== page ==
Published Nov 8, 2004
I am a first yr nursing student and I am in my first semester of clinical. I do everything I am told and treat the pts well and take care of them. I am in a telemetry unit. It is hard and overwhelming sometimes but I do what I am supposed to. I thought I was dong well until my recent mid-semester review. I was told my my instructor I was 1 point away from failing the clinical. I was shocked as were the rest of the students in my clinical group. I asked why I was doing so badly and my instructor listed a few things. I ALWAYS put gloves on for everything but one time I was dong a flush and there was blood in the line and my instructor said to go get another flush and "hurry!" so I ran to get another and in my haste forgot the gloves when starting the flush the 2nd time. I was mortified. Then one day I brought my scissors to class and left them in my backpack. (in the hospital unit) but when I needed them I borrowed another students scissors so I would not have to go get mine and I got written up for not brining all equipment to class. Then another time I had a pt with a GI bleed and alsziemer's that had a bowel prep earlier in the day. Every time she stood up she was incontinent. I was cleaning up messes on the floor, the pt, bed, chair, commode, everything the whole night. Well, I was getting her meds ready and the primary RN had just been in there and my instructor walked into the room with me and saw some disposable slippers on the floor and wrote me up for it. I knew I did not leave them on the floor so i asked and found the primary did it. I got written up for it though. I was also written up for sheets and stuff on the floor. BUT, I was cleaning up the site and this is why. As soon as I was done cleaning I made sure the stuff was in the laundry bin. I just wanted to be sure the pt was situated in a chair and that there was no risk of her stepping on a wet floor and falling while I was dumping the dirty stuff in the bin outside of the room.
And the big thing my instructor told me was that I am too nervous. She said it interferes with my interactions with staff and pt. She said I talk too fats. (That happens to be my personality but anyway) I need to know how to not exclude nervousness and show more confidence. I have the head knowledge but I get nervous the first time I do anything and my prof does not want to see that. If I fail this clinical I am out of the program and the 3 yrs and tons of $$ I spent is all for nothing. I have wanted this my entire life! I am in my thirties and I want this so bad. Any advice will be helpful. Please. I am begging you. I have to still give shots yet and drips. have not done them yet. I know I have studied it but the first time I do it I do not want to look nervous. I feel like every time I ask my instructor a question she gets mad at me and snaps at me. Others in the group as many questions as well but she responds better to them. I asked my prof why she gets frustrated with me all the time and she said that she knows I am smart and have a lot of knowledge but I do not show it. SO I guess when i ask questions she thinks I should know the answer already. I really do not think that is fair. Sometimes I do "half" know the answer but I want to be sure because I do not want to do things wrong or mess up so I ask. I am a first yr NS and in my first clinical and a hard unit at that. Shouldn't;t I have the same opportunity to mess up like the other students? There is a girl in our clinical who has missed 3 clinicals, 2 lectures and at least 1 sim lab and she has not proven to anyone in the class that she would be a good nurse. She interviewed a pt for 6 hours one day and did not even give the pt his/her meds. She is still in the class after her interview!! That makes me mad that I am doing either the same as her in pass/fail or worse cuz you can't get worse than my 1 point before failing. I cried for 2 days after the review. Please help me to get over my timidness and fear. I need you all now please....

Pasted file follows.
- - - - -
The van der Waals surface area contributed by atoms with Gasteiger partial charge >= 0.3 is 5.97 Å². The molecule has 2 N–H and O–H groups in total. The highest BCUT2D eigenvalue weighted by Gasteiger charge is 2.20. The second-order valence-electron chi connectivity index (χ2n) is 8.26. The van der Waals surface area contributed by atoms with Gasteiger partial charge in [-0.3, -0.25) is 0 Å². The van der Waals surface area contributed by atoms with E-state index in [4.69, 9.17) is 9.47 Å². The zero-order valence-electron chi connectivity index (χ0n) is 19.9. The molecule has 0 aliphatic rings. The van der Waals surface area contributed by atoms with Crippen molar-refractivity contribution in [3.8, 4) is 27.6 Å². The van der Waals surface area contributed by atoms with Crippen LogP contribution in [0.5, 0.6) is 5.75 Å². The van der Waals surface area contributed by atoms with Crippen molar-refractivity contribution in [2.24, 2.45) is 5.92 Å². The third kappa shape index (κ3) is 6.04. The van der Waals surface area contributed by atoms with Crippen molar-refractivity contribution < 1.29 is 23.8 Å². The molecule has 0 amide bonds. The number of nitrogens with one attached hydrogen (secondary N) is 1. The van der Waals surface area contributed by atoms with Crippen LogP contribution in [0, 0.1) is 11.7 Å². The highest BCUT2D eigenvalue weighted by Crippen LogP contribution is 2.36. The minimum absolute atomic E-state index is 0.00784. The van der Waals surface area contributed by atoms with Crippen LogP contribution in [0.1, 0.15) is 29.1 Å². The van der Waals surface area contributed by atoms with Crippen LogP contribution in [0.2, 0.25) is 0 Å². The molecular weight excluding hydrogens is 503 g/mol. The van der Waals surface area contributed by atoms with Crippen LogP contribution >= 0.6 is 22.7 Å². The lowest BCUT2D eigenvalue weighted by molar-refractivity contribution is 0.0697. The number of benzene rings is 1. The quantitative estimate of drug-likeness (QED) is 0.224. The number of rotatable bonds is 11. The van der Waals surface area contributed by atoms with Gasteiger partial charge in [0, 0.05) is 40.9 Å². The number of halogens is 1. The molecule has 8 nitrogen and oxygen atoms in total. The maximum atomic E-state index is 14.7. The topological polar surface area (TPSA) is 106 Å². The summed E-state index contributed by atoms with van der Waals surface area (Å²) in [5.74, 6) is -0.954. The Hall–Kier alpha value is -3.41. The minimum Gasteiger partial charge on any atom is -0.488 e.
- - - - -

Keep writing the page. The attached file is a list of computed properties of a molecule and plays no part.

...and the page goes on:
lil' girl, LPN
Don't doubt yourself, go in there and do what needs to be done. Forget the instructor, I think that sometimes they tend to forget that they were students themselves. Also, she may be just as nervous as you are about you making a mistake, it is her name on the line. Just get in there and block (easier said than done) the instructor out of your mind. If she calls you on something make sure you can back up your actions. Good luck
Ask the instructor if she would sit with you and discuss what she thinks may be helpful to change. Ask her for suggestions.
Also, I've learned from one of my current instructors to never just ask a question. Instead, make a statement adn follow up with a question...
i.e. "I've done this, this and this and I think this is the next step, but I'm not quite sure. Then they know that you know your stuff, but that you are just stumped.
It sounds like you have a difficult clinical instructor. I had one who focused on one or two students and criticized every little thing they did wrong. She was much less strict with the rest of us. It was really unfair.
Like your instructor, she did not like students to appear nervous. I learned to look confident on the outside even though I was really nervous. You know, fake it till you make it. Most patients have no idea what you should be doing, so as long as you look confident, they think you are doing a great job. With your instructor, if she walks into the room and finds you rushing around looking flustered, she is going to think you don't know what to do. If she walks in and you look confident and serene and are calmly doing something, she will think you have things under control, even if you don't.
Perhaps by asking a lot of questions, you are adding to her impression that you are uncertain and lack confidence. Nursing school is mostly about survival. Learning should be the top priority but often it comes down to doing whatever it takes to pass. Figure out what is important to your instructor and focus on those areas. You just need to get through these last few weeks.
Good luck and I"m sure you will make a wonderful nurse!
Maggie in NC
You're probably not going to like what I have to say but, I gotta...
You're obviously a caring person who wants to do it right. You just get caught up in the moment and let the sterile side of nursing take second place. ALWAYS ALWAYS follow the rules of maintaining a sterile field. Slow down-even in crisis. It does you no good to do it fast and wrong, especially at the cost of your health and safety or a patients health and safety.